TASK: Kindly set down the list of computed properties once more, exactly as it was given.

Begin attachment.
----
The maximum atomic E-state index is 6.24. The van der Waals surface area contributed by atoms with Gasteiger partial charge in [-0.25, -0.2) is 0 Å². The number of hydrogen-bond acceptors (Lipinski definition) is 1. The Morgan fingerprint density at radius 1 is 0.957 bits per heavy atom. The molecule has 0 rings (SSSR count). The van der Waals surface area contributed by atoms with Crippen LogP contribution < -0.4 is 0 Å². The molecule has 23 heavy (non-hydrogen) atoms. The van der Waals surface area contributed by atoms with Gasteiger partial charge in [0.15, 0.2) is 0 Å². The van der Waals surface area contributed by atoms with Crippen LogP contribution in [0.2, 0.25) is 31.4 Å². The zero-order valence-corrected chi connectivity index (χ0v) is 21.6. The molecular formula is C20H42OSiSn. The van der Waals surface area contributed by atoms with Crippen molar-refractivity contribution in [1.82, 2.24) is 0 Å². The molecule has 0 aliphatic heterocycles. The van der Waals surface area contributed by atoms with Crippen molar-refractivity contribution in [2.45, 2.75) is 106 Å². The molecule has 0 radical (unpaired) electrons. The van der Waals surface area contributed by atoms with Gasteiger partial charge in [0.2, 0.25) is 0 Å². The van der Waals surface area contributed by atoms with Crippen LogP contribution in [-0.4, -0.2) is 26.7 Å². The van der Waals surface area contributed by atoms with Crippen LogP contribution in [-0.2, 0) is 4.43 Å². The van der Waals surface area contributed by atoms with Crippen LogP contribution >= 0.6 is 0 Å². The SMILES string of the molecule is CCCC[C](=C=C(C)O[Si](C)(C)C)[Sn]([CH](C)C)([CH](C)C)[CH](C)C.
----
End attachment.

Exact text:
The maximum atomic E-state index is 6.24. The van der Waals surface area contributed by atoms with Gasteiger partial charge in [-0.25, -0.2) is 0 Å². The number of hydrogen-bond acceptors (Lipinski definition) is 1. The Morgan fingerprint density at radius 1 is 0.957 bits per heavy atom. The molecule has 0 rings (SSSR count). The van der Waals surface area contributed by atoms with Crippen LogP contribution < -0.4 is 0 Å². The molecule has 23 heavy (non-hydrogen) atoms. The van der Waals surface area contributed by atoms with Gasteiger partial charge in [0.15, 0.2) is 0 Å². The van der Waals surface area contributed by atoms with Crippen LogP contribution in [0.2, 0.25) is 31.4 Å². The zero-order valence-corrected chi connectivity index (χ0v) is 21.6. The molecular formula is C20H42OSiSn. The van der Waals surface area contributed by atoms with Crippen molar-refractivity contribution in [1.82, 2.24) is 0 Å². The molecule has 0 aliphatic heterocycles. The van der Waals surface area contributed by atoms with Crippen molar-refractivity contribution in [2.45, 2.75) is 106 Å². The molecule has 0 radical (unpaired) electrons. The van der Waals surface area contributed by atoms with Gasteiger partial charge in [0.2, 0.25) is 0 Å². The van der Waals surface area contributed by atoms with Crippen LogP contribution in [-0.4, -0.2) is 26.7 Å². The van der Waals surface area contributed by atoms with Crippen LogP contribution in [-0.2, 0) is 4.43 Å². The van der Waals surface area contributed by atoms with Crippen LogP contribution >= 0.6 is 0 Å². The SMILES string of the molecule is CCCC[C](=C=C(C)O[Si](C)(C)C)[Sn]([CH](C)C)([CH](C)C)[CH](C)C.